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US funds sector review – Omicron raises the stakes for policymakers

We take a closer look at how different areas of the US stock market have performed, how funds have fared, and share our outlook for the future.

Important notes

This article isn’t personal advice. If you’re not sure whether an investment is right for you please seek advice. If you choose to invest the value of your investment will rise and fall, so you could get back less than you put in.

The new Omicron variant and the surge in Covid-19 cases across the US has thrown a spanner in the works of the economic recovery. Scientists are still trying to understand more about Omicron’s transmissibility, and how resistant it is to the vaccines.

This development is also likely to raise the stakes for policymakers. At the US Federal Reserve – the country’s central bank – Jerome Powell has been reappointed as Chairman for a four-year term. The pressure on Powell is high with his every word being scrutinised.

US consumer price index (CPI) inflation hit 6.8% in November, the highest level since 1982 – well in excess of the 2% average annual inflation target. But any rate rises and the planned reduction in monthly bond purchases from $120 billion to zero by the end of mid 2022 could be under threat from Omicron.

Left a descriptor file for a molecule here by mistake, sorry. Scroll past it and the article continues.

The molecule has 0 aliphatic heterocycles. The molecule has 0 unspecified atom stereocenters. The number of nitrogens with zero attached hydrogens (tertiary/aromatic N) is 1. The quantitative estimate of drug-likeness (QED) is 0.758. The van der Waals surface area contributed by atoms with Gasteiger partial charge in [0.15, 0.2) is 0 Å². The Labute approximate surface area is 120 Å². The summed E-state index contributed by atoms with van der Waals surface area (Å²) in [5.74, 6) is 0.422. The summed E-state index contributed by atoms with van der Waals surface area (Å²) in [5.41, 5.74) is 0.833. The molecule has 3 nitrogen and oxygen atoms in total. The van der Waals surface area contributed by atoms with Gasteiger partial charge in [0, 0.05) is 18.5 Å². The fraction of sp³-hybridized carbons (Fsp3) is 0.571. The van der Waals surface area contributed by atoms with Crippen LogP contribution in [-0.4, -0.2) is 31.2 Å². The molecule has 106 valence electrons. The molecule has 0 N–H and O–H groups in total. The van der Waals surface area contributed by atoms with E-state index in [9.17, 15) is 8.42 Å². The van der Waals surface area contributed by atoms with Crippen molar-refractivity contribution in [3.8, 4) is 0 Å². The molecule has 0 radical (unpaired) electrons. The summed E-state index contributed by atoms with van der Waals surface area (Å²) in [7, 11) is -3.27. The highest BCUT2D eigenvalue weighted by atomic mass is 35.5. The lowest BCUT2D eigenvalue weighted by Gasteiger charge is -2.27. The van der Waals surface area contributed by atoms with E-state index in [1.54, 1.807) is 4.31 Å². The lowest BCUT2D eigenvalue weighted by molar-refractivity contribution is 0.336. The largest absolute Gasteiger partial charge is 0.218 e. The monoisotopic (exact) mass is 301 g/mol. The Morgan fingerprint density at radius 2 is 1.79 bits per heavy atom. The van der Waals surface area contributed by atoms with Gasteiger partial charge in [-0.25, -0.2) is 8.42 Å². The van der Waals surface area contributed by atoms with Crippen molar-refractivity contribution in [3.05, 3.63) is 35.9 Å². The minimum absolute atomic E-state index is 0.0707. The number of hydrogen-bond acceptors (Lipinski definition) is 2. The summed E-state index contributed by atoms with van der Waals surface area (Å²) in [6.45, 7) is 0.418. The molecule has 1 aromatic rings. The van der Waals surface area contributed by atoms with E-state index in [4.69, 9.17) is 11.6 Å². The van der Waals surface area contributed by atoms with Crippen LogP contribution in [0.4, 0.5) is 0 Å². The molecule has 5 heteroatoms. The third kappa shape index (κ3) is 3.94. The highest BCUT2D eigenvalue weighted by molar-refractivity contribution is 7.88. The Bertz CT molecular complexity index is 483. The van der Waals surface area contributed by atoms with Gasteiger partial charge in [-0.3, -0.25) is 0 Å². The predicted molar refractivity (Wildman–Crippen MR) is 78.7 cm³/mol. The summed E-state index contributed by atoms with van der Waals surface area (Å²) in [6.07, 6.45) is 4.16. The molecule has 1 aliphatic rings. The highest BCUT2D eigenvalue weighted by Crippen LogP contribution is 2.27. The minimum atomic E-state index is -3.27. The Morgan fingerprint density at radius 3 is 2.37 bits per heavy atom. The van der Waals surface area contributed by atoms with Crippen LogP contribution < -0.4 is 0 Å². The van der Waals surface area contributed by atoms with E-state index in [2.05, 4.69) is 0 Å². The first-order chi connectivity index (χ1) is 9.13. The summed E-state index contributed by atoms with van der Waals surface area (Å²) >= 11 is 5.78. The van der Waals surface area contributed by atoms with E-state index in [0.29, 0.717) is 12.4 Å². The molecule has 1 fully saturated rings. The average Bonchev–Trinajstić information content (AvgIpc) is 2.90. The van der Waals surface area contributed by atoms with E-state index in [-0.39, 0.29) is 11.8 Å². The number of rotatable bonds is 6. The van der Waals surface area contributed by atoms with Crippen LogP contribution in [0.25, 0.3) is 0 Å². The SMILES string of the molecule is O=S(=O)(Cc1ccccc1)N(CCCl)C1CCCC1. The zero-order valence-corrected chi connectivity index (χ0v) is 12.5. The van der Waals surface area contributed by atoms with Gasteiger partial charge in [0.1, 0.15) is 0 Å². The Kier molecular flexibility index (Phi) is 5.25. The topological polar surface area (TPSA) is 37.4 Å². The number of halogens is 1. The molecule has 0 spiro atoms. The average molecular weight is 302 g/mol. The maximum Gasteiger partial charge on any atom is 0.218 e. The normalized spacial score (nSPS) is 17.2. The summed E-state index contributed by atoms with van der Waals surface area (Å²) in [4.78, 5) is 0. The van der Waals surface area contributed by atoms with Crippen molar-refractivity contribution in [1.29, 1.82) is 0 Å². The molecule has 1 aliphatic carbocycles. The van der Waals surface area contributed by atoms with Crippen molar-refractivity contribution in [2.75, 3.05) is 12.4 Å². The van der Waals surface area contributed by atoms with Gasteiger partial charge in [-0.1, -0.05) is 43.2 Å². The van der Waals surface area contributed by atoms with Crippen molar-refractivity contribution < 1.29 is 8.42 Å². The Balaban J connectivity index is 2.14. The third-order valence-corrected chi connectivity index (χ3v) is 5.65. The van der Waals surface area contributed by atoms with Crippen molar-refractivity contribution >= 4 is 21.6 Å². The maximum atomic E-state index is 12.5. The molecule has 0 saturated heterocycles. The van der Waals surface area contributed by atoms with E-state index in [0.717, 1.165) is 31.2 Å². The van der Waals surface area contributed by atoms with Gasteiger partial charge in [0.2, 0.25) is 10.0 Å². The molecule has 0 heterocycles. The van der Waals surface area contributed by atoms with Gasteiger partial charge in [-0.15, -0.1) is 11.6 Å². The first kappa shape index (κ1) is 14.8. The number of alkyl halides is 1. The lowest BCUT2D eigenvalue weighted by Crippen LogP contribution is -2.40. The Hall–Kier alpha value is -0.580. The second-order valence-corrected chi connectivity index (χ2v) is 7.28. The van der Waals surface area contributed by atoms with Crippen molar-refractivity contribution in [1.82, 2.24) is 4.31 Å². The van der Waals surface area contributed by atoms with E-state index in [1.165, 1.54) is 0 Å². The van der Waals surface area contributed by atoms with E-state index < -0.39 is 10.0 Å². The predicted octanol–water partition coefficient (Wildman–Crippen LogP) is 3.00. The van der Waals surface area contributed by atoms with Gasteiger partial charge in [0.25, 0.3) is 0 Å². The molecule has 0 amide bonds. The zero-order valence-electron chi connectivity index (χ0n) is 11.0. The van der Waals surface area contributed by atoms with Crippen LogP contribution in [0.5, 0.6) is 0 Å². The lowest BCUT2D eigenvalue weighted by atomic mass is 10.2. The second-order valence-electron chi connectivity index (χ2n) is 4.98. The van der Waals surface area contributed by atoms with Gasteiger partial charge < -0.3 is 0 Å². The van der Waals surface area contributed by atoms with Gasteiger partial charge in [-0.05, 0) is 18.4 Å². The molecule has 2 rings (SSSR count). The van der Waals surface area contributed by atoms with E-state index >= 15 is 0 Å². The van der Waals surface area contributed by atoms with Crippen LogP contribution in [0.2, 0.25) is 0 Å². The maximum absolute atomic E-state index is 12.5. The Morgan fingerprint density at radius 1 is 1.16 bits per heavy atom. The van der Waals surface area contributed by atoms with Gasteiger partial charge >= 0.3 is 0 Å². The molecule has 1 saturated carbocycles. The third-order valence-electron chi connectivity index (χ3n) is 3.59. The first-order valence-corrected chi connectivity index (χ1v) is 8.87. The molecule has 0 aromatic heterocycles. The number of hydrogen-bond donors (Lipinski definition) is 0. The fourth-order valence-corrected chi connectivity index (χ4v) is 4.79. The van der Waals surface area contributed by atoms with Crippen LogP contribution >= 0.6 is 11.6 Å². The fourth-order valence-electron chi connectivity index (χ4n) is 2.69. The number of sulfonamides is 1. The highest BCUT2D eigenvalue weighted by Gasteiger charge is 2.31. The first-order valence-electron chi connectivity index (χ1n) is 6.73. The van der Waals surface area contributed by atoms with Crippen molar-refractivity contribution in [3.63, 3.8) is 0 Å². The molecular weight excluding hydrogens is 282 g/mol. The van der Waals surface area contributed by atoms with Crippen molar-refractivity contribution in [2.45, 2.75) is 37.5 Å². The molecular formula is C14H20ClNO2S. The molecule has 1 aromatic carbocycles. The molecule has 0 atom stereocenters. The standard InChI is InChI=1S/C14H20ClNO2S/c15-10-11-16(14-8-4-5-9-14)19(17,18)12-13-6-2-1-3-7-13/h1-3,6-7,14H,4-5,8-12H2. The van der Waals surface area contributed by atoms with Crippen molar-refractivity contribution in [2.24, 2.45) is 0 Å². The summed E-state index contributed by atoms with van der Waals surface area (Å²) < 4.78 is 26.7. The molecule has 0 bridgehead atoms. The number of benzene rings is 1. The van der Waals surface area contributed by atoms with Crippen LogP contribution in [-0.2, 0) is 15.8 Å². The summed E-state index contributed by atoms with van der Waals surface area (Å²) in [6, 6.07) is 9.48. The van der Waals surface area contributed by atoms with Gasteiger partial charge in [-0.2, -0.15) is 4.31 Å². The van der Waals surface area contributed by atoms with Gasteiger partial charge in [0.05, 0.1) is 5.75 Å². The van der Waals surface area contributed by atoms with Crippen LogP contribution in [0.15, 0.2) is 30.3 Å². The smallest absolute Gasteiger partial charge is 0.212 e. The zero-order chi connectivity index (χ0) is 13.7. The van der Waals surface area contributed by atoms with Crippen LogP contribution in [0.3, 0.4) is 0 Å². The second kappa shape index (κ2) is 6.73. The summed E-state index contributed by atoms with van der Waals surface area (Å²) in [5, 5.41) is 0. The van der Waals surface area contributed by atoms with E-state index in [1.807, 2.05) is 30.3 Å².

Joe Biden is also trying to kickstart both his presidency and the economy, signing the $1.2tn Infrastructure Investment and Jobs Act into law. The bipartisan bill devotes a significant resource towards upgrading transportation infrastructure in the country. The drive to get the unemployment rate down is also having an effect. US employers hired 210,000 more workers in November, enough to see the unemployment rate drop to 4.2%, from 4.6% in October. Although it’s worth noting that this isn’t the same across all sectors of the economy. Employment in leisure and hospitality only rose by 23,000 and remains around 8% lower than before Covid-19 hit.

The inflationary threat

Inflation is unsettling because it can erode a company’s profits and, ultimately, investor returns.

This is why fund managers we’ve been speaking to in the sector have been re-examining the pricing power of the companies they invest in.